--create identical partition function and scheme
CREATE PARTITION FUNCTION pfYearlyPartition_Log_Staging(datetime) 
    AS RANGE LEFT FOR VALUES(
      '20120101'
    , '20130101'
    , '20140101'
    , '20150101'
    , '20160101'
);
CREATE PARTITION SCHEME psYearlyPartition_Log_Staging
    AS PARTITION pfYearlyPartition_Log_Staging TO (
      Year1FileGroup
    , Year2FileGroup
    , Year3FileGroup
    , Year4FileGroup
    , Year5FileGroup
    , Year6FileGroup
);

--create identical aligned staging table
CREATE TABLE [dbo].[Log_Staging](
      [RefNo] [nchar](7) NOT NULL,
      [DevID] [nvarchar](7) NOT NULL,
      [Time] [datetime] NOT NULL,
      [summary] [float] NULL,
      [staging] [float] NULL,
      [position] [float] NULL,
CONSTRAINT [PK_Log_Staging] PRIMARY KEY CLUSTERED
(
      [RefNo] ASC,
      [DevID] ASC,
      [Time] ASC
) 
WITH (PAD_INDEX = OFF, STATISTICS_NORECOMPUTE = OFF, IGNORE_DUP_KEY = ON, ALLOW_ROW_LOCKS = ON, ALLOW_PAGE_LOCKS = ON, FILLFACTOR = 96)
) ON psYearlyPartition_Log_Staging(Time);

--switch last partition into staging table
ALTER TABLE dbo.Log
    SWITCH PARTITION $PARTITION.pfYearlyPartition_Log('20170101')
    TO dbo.Log_Staging PARTITION $PARTITION.pfYearlyPartition_Log_Staging('20170101');

--create new partitions for main table (assuming filegroups already exist for years 7 and 8)
ALTER PARTITION SCHEME psYearlyPartition_Log
    NEXT USED Year6FileGroup;
ALTER PARTITION FUNCTION pfYearlyPartition_Log()
    SPLIT RANGE('20170101');
ALTER PARTITION SCHEME psYearlyPartition_Log
    NEXT USED Year7FileGroup;
ALTER PARTITION FUNCTION pfYearlyPartition_Log()
    SPLIT RANGE('20180101');
ALTER PARTITION SCHEME psYearlyPartition_Log
    NEXT USED Year8FileGroup;
ALTER PARTITION FUNCTION pfYearlyPartition_Log()
    SPLIT RANGE('20190101');

--we must specify IGNORE_DUP_KEY=OFF in order to use DROP_EXISTING_ON here
--but, since the original table PK index definition is unchanged, that's a non-issue
CREATE UNIQUE CLUSTERED INDEX [PK_Log_Staging] ON dbo.Log_Staging 
(
      [RefNo] ASC,
      [DevID] ASC,
      [Time] ASC
) 
WITH (DROP_EXISTING=ON, PAD_INDEX = OFF, STATISTICS_NORECOMPUTE = OFF, IGNORE_DUP_KEY = OFF, ALLOW_ROW_LOCKS = ON, ALLOW_PAGE_LOCKS = ON, FILLFACTOR = 96)
ON psYearlyPartition_Log(Time);

ALTER TABLE dbo.Log_Staging
    SWITCH PARTITION $PARTITION.pfYearlyPartition_Log('20170101')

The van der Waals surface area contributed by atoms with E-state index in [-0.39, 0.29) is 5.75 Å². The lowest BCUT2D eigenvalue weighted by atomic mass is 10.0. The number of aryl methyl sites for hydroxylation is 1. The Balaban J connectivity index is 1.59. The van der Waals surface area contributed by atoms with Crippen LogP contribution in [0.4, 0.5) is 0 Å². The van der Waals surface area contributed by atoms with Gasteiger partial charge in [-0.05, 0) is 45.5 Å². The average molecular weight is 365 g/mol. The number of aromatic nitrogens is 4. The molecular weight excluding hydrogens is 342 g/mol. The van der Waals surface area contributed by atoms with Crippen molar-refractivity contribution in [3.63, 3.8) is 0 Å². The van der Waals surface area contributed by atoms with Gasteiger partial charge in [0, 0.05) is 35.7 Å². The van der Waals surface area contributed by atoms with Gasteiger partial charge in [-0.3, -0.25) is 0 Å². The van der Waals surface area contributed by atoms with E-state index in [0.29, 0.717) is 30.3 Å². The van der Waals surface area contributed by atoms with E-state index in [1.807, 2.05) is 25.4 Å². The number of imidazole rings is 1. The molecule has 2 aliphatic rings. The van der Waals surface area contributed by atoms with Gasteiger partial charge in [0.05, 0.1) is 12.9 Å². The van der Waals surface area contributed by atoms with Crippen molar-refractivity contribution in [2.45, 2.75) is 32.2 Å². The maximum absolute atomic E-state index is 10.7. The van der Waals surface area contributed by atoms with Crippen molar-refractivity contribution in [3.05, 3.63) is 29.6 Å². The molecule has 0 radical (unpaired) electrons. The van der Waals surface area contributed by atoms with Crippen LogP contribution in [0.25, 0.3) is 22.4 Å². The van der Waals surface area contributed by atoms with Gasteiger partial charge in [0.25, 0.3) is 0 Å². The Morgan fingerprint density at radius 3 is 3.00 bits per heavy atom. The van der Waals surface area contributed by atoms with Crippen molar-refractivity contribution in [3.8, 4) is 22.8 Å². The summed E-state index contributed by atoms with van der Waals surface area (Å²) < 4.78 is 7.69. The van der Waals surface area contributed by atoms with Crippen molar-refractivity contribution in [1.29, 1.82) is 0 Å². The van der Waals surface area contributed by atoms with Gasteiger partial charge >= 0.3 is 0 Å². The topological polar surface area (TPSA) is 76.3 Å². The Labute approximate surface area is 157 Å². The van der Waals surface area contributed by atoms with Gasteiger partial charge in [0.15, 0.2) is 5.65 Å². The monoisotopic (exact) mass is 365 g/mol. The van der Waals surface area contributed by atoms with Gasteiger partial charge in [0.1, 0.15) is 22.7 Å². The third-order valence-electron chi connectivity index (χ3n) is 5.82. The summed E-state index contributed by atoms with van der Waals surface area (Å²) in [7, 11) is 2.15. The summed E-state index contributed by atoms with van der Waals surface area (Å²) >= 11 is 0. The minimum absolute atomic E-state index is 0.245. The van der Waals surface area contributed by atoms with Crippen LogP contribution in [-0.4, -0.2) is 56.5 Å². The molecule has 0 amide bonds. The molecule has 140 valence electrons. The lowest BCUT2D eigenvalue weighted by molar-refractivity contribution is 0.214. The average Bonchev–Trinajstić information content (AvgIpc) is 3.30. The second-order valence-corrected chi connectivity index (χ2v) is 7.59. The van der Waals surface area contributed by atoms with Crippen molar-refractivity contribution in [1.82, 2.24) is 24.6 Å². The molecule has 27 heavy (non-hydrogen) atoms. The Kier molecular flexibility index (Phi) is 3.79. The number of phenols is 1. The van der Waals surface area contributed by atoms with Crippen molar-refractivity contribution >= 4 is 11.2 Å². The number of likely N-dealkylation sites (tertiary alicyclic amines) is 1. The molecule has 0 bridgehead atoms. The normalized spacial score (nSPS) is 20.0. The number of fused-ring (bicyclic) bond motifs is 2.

TO dbo.Log PARTITION $PARTITION.pfYearlyPartition_Log('20170101');
ALTER TABLE dbo.Log_Staging
    SWITCH PARTITION $PARTITION.pfYearlyPartition_Log('20180101')
    TO dbo.Log PARTITION $PARTITION.pfYearlyPartition_Log('20180101');
ALTER TABLE dbo.Log_Staging
    SWITCH PARTITION $PARTITION.pfYearlyPartition_Log('20190101')
    TO dbo.Log PARTITION $PARTITION.pfYearlyPartition_Log('20190101');
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  • Just a quick questions @Dan Guzman - is this process likely to grow the log file in a massive way? – Philip Jun 3 '18 at 8:32
  • @Philip, only the CREATE INDEX needs much log space but, since you are using the SIMPLE model, the operation will be minimally logged (mostly PFS and GAM changes) rather than massive (individual rows). I expect log space needs to be very roughly 10-20% of the size of your current last partition size. – Dan Guzman Jun 3 '18 at 10:53
  • Thanks @Dan Guzman, that worked a treat. When splitting the partition with 13 billion rows, do you think that should be fairly quick? – Philip Jun 9 '18 at 3:45
  • @Philip, the SPLITs and other statements in the script will be nearly instantaneous because the underlying partitions will be empty. The CREATE UNIQUE INDEX...WITH DROP EXISTING will take some time and depends mostly on your storage system speed. Note that the index create will only process the rows for 2016 and later, not the entire 13 billion row table. Partitions before 2016 won't be touched. – Dan Guzman Jun 9 '18 at 4:11
  • Thanks @Dan Guzman, appreciate your feedback there. Much appreciated, and that current last partition contains 13 billions row. Over 20 billion rows in the table. – Philip Jun 9 '18 at 7:28